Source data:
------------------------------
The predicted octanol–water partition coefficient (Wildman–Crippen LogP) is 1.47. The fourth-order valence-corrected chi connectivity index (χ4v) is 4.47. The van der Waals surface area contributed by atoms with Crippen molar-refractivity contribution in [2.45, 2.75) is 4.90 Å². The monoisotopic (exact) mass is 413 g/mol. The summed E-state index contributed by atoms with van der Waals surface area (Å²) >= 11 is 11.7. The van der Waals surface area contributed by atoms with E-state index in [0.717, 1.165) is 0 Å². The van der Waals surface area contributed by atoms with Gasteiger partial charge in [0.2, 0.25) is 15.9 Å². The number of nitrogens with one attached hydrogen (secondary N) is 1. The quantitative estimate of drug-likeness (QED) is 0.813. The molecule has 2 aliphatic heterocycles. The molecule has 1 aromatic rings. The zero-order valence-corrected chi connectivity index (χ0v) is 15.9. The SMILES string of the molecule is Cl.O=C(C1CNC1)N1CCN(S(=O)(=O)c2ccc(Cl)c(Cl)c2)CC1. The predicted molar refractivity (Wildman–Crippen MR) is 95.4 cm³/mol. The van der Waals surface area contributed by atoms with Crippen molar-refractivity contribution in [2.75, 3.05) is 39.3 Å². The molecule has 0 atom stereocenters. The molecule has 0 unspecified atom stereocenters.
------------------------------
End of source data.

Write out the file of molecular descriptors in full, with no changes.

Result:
The predicted octanol–water partition coefficient (Wildman–Crippen LogP) is 1.47. The fourth-order valence-corrected chi connectivity index (χ4v) is 4.47. The van der Waals surface area contributed by atoms with Crippen molar-refractivity contribution in [2.45, 2.75) is 4.90 Å². The monoisotopic (exact) mass is 413 g/mol. The summed E-state index contributed by atoms with van der Waals surface area (Å²) >= 11 is 11.7. The van der Waals surface area contributed by atoms with E-state index in [0.717, 1.165) is 0 Å². The van der Waals surface area contributed by atoms with Gasteiger partial charge in [0.2, 0.25) is 15.9 Å². The number of nitrogens with one attached hydrogen (secondary N) is 1. The quantitative estimate of drug-likeness (QED) is 0.813. The molecule has 2 aliphatic heterocycles. The molecule has 1 aromatic rings. The zero-order valence-corrected chi connectivity index (χ0v) is 15.9. The SMILES string of the molecule is Cl.O=C(C1CNC1)N1CCN(S(=O)(=O)c2ccc(Cl)c(Cl)c2)CC1. The predicted molar refractivity (Wildman–Crippen MR) is 95.4 cm³/mol. The van der Waals surface area contributed by atoms with Crippen molar-refractivity contribution in [2.75, 3.05) is 39.3 Å². The molecule has 0 atom stereocenters. The molecule has 0 unspecified atom stereocenters.